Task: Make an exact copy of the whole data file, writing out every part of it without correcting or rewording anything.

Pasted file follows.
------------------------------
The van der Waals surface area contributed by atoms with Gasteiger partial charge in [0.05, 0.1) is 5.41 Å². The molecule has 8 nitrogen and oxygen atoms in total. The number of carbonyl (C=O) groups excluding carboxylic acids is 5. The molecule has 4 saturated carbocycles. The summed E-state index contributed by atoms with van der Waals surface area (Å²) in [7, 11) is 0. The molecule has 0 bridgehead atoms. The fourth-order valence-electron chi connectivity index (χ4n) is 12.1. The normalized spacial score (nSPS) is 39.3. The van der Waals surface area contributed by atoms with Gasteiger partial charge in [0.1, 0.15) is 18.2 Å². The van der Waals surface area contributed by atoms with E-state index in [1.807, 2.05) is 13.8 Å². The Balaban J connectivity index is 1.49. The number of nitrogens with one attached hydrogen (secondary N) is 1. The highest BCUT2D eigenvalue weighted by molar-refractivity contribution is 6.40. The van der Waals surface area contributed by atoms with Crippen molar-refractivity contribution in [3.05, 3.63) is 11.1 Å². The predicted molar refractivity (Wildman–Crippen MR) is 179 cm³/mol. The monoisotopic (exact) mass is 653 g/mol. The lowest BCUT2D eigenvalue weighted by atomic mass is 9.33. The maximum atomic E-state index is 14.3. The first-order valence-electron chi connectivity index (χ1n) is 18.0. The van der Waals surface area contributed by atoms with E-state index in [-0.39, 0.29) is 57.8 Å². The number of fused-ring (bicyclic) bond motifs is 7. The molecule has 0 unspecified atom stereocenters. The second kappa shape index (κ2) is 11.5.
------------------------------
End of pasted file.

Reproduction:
The van der Waals surface area contributed by atoms with Gasteiger partial charge in [0.05, 0.1) is 5.41 Å². The molecule has 8 nitrogen and oxygen atoms in total. The number of carbonyl (C=O) groups excluding carboxylic acids is 5. The molecule has 4 saturated carbocycles. The summed E-state index contributed by atoms with van der Waals surface area (Å²) in [7, 11) is 0. The molecule has 0 bridgehead atoms. The fourth-order valence-electron chi connectivity index (χ4n) is 12.1. The normalized spacial score (nSPS) is 39.3. The van der Waals surface area contributed by atoms with Gasteiger partial charge in [0.1, 0.15) is 18.2 Å². The van der Waals surface area contributed by atoms with E-state index in [1.807, 2.05) is 13.8 Å². The Balaban J connectivity index is 1.49. The number of nitrogens with one attached hydrogen (secondary N) is 1. The highest BCUT2D eigenvalue weighted by molar-refractivity contribution is 6.40. The van der Waals surface area contributed by atoms with Crippen molar-refractivity contribution in [3.05, 3.63) is 11.1 Å². The predicted molar refractivity (Wildman–Crippen MR) is 179 cm³/mol. The monoisotopic (exact) mass is 653 g/mol. The lowest BCUT2D eigenvalue weighted by atomic mass is 9.33. The maximum atomic E-state index is 14.3. The first-order valence-electron chi connectivity index (χ1n) is 18.0. The van der Waals surface area contributed by atoms with E-state index in [-0.39, 0.29) is 57.8 Å². The number of fused-ring (bicyclic) bond motifs is 7. The molecule has 0 unspecified atom stereocenters. The second kappa shape index (κ2) is 11.5.